Retirement

Barnes retired in 1958, after a 30 year tenure as Headmaster of Heaton Secondary School for Boys which, by this time, was known as Heaton Grammar School.

It was reported in the ‘Newcastle Journal’ on Wednesday 12 March 1958 that the school’s Musical and Dramatic Society were going to perform ‘The Mikado’ by Gilbert and Sullivan as a tribute to him. The choice was Barnes’ as it was his favourite opera and it was the first work ever to be performed by the society ten years earlier.

The account stated that Barnes had been the inspiration and encouragement behind everything the society had ever done and that everyone – the 50 boys in the cast and chorus, as well as the masters producing and managing it, were determined to make this ‘Mikado’ a show Mr Barnes would long remember. A team of pupils under the supervision of Mr Waldron, the woodwork teacher, and Mr Loughton, the scenic artist, had built all the sets.

At his retirement at the end of the summer term, former pupils presented Barnes with a television set, a gramophone and a book. Alumnus, Newcastle solicitor Brian Cato, presented the gifts and spoke with gratitude of Mr Barnes who, he said, had inspired generations of school boys and shaped their future lives.

But Frederic Barnes wasn’t quite finished. In December 1958, it was reported that he was ‘coming out of retirement’ to put the case against comprehensive schools in Newcastle. He had accepted an invitation from Robert William Elliott, the Conservative MP for North Newcastle (later Baron Elliott of Morpeth), to speak at a public meeting at the Connaught Hall. It was emphasised that his speech would not be party political but ‘solely a headmaster’s view of the Newcastle Socialists’ plan’. Barnes had previously said that he was not opposed to experiment in education but he was utterly opposed to the scheme for comprehensive education proposed by Newcastle Education Committee.

Frederic Richard Barnes died at the age of 73, on 3 December 1963.

At the time he was living at 7 Swalwell Close, Prudhoe. His wife Alice outlived him by nine years. The family grave is in Jesmond Old cemetery.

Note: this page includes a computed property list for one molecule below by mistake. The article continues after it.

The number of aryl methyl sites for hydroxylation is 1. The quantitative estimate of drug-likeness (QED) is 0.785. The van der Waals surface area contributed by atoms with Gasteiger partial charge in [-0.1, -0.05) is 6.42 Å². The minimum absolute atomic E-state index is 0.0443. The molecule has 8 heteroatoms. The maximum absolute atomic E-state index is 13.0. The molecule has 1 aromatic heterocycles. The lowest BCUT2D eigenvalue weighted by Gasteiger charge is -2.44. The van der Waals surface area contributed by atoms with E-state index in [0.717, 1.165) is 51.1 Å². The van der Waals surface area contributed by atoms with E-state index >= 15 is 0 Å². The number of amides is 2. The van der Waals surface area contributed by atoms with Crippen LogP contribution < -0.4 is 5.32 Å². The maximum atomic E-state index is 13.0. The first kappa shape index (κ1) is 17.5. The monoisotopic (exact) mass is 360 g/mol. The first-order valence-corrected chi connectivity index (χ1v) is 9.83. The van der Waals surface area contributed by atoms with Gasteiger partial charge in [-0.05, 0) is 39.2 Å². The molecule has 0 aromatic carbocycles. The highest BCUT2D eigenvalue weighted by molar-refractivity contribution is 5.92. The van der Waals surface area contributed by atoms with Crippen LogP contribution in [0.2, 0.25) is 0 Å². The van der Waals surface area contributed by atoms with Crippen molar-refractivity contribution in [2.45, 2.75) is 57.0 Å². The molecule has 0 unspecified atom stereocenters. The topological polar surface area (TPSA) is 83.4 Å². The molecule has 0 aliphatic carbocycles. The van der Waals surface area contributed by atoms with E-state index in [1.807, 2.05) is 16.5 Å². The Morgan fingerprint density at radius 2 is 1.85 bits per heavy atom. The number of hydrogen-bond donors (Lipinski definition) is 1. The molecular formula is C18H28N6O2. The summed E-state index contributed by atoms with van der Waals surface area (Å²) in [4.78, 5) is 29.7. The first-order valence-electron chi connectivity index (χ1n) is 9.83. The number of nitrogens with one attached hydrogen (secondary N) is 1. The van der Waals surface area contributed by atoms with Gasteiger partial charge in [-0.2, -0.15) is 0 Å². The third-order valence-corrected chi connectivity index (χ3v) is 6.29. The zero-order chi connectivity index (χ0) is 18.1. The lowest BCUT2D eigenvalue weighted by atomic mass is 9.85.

Barnes family grave, Jesmond Old Cemetery

Postscript

It has been suggested by a number of nonagenarian alumni, that Raymond Barnes, the well known school outfitter of 92 Grey Street, was a brother of Frederic Barnes but our research has found no family relationship between the pair.

Acknowledgments

Researched and written by Arthur Andrews, Heaton History Group, with additional material by Chris Jackson. Thank you to William Brian Hedley of Heaton History Group for sharing the contents of his father, William’s, copy of ‘The Heatonian’; to Friends of Jesmond Old Cemetery for help with locating the Barnes family grave and to Ralph Fleeting, a Heaton Grammar School ‘Old Boy’ for his memories.

Sources

Ancestry

British Newspaper Archive

Findmypast 

‘The Heatonian’ Issue 32 (summer 1944)

WW2 People’s War: an archive of World War Two memories – written by the public, gathered by the BBC

Heaton United 1909-10: the players’ stories

When this rather battered photograph of Heaton United’s 1909-10 squad was taken Newcastle United were the League Champions (and had been in three of the previous five seasons) and were about to win the FA Cup for the first time in their history. You can understand why these Heaton young men would have chosen what appear to be black and white stripes for their own kit.

The photo was found by Jennie McGregor in the Norfolk antique shop where she works. It landed on the Heaton History Group doormat the day that the takeover of Newcastle United by a Saudi Arabian government led consortium was announced and Newcastle fans began to dream of the sort of success the club had enjoyed over a century earlier under the captaincy of Heaton’s Colin Veitch, who would have been a familiar figure to many of the players as he walked about their neighbourhood. Perhaps he sometimes paused to watch Heaton United play. Is the team posing for the photographer in Heaton Park just a stone’s throw from Veitch’s Stratford Villas home ? The fence looks very like that which borders Jesmond Vale Lane now.